When recording an audition, the very first thing you want to lay down is a clear, precise and brief slate. Your slate is there to not only let the casting person know who’s speaking, but also to set the stage for your audition.
A couple of rules about slating (that can be altered to taste, but try to follow them when starting out).
If you’re the only role in the production, a simple statement of your name is just fine. Example: “Hi, this is David H. Lawrence XVII.”
If you’re auditioning for more than one role, add the role to your slate. Example: “Hi, this is David H. Lawrence XVII as your announcer,” or “Hi, this is David H. Lawrence XVII as the customer.”
If you’re auditioning for a production in which there are more than one roles that are being cast with your gender, then also add the role to your slate. For instance, if you’re a woman, and there are three roles for women and two for men, make sure to say which role your audition is for.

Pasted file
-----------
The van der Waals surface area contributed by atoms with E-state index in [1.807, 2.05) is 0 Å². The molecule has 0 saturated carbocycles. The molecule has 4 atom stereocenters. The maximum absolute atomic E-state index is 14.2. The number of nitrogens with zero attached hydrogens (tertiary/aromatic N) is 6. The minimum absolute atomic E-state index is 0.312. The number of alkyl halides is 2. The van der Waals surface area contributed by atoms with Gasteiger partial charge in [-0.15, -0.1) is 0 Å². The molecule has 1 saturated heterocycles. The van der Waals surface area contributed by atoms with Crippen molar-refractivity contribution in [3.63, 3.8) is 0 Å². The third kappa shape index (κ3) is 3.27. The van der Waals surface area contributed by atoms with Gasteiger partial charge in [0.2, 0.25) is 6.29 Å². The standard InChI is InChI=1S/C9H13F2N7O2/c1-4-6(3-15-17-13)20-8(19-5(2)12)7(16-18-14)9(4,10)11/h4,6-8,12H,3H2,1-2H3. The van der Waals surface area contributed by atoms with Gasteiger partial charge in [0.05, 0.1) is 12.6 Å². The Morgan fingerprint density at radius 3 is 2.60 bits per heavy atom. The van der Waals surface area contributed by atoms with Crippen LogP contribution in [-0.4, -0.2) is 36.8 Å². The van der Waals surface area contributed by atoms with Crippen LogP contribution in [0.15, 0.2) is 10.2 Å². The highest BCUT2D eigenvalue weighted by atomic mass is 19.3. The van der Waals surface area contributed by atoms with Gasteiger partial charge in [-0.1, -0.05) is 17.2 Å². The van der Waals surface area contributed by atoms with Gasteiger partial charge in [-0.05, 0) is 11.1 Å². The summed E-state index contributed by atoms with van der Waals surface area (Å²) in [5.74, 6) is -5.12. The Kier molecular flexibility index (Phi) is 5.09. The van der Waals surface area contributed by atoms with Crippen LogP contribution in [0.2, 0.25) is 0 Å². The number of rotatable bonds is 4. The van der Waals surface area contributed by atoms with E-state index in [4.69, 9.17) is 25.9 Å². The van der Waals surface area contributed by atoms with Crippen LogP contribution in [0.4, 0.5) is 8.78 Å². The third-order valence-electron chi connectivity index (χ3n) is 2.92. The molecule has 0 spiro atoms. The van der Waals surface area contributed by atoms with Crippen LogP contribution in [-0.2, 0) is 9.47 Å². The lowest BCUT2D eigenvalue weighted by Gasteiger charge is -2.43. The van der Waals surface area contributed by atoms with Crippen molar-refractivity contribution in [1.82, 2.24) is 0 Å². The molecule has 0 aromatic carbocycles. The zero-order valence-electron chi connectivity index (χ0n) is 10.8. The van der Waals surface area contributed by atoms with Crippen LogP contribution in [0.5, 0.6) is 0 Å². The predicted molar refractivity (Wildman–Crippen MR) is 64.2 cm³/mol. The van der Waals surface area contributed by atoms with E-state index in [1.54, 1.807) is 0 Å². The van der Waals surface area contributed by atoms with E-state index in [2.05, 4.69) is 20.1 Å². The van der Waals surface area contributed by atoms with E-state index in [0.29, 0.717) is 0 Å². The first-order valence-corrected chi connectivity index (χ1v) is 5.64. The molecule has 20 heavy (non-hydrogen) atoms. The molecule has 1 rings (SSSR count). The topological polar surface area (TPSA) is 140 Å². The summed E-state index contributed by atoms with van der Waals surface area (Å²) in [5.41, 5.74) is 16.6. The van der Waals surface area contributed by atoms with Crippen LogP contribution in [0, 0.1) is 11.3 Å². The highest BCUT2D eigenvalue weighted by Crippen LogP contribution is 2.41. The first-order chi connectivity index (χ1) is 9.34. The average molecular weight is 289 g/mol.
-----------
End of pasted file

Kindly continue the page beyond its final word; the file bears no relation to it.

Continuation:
(And, of course, never include more than one audition in an MP3 file – they may not know there’s more to listen to after hearing the first audition.)
When slating for a character read, don’t slate in character, and don’t slate in your normal voice – rather, slide into your character. Example: “(in normal friendly voice) Hi, this is David H. Lawrence XVII (begin to morph into a grizzled military commander) as General Mordecai Howitzer.”
You can also tail slate (slating at the end of the audition), especially for longer auditions and for auditions where the casting entity warns you not to slate. This is a bit shortsighted on their part, but you want to accomodate. So, launch right into your audition, and at the end, offer this: “I’m David H. Lawrence XVII as your announcer.”